Friends, if you’re looking for a good book to read this summer, then I heartily recommend Daniel Strange’s book, Plugged In. If you’re a parent of young children, you might not think that a book about culture is really relevant to you – especially one that’s written by a clever Dr person who’s the director of a Bible college. And whilst I don’t want to have an argument with you, I think you’re wrong.
Firstly, let me just reassure that this book is really clear and is definitely pitched at ordinary folk like you and me – even those of us who are distracted and sleep-deprived. Dan Strange also realises that we might need persuading that culture is an important thing to think about. As human beings, we create and consume culture. We can’t avoid it, even if we try. And guess what? It’s likely that your children are also human beings. Which means that they, too, are cultural creatures. They have a culture, and so does the world around them.
Do we want our children to live for Jesus in this world that’s full of culture? Do we want to worship Jesus in our families and to engage with our culture in a Jesus-honouring way? Then this book can help us. Some of us just need to learn that we can’t escape culture and we don’t need to be afraid of it. Some of us are thinking through how to guide our children as they come across culture. Some of us want to know how to speak into our culture and point people to Jesus. Plugged In addresses these things.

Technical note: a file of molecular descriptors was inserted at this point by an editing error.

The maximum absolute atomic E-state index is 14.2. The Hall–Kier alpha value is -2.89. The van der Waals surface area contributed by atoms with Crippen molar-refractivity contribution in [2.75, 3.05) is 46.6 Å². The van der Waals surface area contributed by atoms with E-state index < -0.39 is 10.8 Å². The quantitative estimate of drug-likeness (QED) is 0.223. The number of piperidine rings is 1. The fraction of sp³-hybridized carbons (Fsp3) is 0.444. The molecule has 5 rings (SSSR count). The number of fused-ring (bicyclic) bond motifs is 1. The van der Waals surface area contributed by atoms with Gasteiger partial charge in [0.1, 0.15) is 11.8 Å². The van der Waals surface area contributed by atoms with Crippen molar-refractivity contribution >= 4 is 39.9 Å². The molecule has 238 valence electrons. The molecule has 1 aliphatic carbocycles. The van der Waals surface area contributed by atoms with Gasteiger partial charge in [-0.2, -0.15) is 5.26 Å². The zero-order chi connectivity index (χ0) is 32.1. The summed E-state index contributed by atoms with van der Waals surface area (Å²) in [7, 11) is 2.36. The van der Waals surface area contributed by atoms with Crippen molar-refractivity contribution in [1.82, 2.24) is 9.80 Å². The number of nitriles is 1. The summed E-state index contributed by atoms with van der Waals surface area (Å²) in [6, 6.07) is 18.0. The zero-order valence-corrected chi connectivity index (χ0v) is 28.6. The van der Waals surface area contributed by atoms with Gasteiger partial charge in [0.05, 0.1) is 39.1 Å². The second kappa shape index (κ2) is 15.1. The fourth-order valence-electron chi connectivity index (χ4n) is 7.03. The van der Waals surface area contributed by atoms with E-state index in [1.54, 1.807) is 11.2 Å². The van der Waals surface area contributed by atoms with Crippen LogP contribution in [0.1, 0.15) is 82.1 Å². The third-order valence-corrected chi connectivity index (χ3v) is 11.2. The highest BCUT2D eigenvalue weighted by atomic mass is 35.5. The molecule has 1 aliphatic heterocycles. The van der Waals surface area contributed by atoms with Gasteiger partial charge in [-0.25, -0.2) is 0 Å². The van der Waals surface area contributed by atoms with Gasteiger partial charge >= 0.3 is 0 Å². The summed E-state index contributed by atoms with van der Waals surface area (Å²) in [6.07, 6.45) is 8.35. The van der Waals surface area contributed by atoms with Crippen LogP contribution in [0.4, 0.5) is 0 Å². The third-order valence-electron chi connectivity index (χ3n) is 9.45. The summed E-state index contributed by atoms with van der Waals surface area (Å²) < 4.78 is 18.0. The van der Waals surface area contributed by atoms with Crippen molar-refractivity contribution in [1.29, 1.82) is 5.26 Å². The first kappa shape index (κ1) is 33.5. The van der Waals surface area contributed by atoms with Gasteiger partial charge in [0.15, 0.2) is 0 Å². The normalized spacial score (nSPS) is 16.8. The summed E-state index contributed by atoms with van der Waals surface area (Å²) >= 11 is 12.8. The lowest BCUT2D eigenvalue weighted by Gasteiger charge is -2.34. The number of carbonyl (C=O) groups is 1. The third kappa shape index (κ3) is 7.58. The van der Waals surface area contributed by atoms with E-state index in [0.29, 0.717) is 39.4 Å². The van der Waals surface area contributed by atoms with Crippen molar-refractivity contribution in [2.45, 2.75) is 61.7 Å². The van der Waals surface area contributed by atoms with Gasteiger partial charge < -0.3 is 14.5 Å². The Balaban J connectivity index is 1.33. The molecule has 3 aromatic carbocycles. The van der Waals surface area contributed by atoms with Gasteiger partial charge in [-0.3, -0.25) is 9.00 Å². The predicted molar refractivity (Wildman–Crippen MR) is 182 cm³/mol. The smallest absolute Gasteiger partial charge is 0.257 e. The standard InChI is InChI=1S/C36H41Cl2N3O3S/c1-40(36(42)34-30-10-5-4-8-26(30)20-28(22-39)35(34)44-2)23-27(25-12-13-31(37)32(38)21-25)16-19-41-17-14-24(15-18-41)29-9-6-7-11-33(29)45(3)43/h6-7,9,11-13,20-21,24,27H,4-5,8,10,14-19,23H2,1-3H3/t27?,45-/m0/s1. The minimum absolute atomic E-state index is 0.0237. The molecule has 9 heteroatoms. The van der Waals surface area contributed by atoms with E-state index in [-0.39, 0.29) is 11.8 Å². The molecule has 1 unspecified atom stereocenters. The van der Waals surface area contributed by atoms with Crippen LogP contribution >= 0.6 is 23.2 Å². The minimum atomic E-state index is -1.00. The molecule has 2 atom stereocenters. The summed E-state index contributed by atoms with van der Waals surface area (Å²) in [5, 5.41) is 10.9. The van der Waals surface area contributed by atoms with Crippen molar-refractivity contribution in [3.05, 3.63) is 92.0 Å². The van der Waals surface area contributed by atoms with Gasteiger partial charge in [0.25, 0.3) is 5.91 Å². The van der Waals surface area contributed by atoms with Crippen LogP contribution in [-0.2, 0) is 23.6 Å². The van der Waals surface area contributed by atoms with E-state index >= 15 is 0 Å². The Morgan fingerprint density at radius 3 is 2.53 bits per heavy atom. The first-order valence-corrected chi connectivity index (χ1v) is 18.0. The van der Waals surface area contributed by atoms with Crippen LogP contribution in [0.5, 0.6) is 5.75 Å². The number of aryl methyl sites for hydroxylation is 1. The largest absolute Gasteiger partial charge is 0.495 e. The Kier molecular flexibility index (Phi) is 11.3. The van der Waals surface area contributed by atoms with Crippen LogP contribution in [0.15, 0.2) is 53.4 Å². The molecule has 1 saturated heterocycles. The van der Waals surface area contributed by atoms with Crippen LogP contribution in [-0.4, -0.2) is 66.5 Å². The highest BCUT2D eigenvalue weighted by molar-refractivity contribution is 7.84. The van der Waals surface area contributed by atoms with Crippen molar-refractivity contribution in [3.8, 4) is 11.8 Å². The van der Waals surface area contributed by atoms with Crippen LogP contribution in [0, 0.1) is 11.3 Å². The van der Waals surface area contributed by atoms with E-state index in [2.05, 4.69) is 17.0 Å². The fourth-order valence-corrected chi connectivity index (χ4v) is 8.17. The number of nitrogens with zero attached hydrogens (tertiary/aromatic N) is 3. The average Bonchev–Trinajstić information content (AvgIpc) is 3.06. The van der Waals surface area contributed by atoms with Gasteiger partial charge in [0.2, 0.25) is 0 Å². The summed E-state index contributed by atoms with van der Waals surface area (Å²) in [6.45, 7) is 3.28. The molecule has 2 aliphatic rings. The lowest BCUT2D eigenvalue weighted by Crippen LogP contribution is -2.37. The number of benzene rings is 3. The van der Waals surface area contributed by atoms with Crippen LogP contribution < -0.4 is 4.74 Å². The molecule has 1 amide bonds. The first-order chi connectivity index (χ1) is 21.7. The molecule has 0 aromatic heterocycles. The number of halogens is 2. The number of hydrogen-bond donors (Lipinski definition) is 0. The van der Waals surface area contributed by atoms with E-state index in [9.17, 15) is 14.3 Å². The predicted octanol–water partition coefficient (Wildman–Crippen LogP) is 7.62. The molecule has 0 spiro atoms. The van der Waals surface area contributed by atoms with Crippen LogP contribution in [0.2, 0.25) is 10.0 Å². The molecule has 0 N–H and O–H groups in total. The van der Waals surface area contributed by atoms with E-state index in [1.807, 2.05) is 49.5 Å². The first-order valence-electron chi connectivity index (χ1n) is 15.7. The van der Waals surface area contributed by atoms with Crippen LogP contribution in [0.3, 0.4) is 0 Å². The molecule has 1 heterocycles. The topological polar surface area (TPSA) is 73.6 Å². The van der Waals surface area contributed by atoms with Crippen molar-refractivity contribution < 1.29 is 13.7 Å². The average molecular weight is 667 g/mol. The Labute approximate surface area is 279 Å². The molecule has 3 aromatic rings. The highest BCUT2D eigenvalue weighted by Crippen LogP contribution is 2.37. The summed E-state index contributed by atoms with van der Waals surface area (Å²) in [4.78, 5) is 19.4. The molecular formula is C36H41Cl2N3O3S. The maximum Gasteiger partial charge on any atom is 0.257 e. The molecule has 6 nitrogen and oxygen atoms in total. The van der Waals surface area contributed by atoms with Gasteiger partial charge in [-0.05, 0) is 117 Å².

As parents, we do actually need to be plugged in. Our children are being told stories every day – and so are we! They’re not all bad, but which bits are true and how can we tell? I want to help our children to see the world through a gospel lens. As Dan writes:
“We need to learn to identify where [cultural stories] are suppressing the truth, and to spot where that truth keeps ‘popping up’ like a beach ball. This is what it means to “engage with culture” – not to swallow its stories hook, line and sinker, but to let it point our own eyes over and over again to the gospel story.” p. 74.
And at the end, there’s a bit about Japanese toilets.
You can buy the book here if you wish.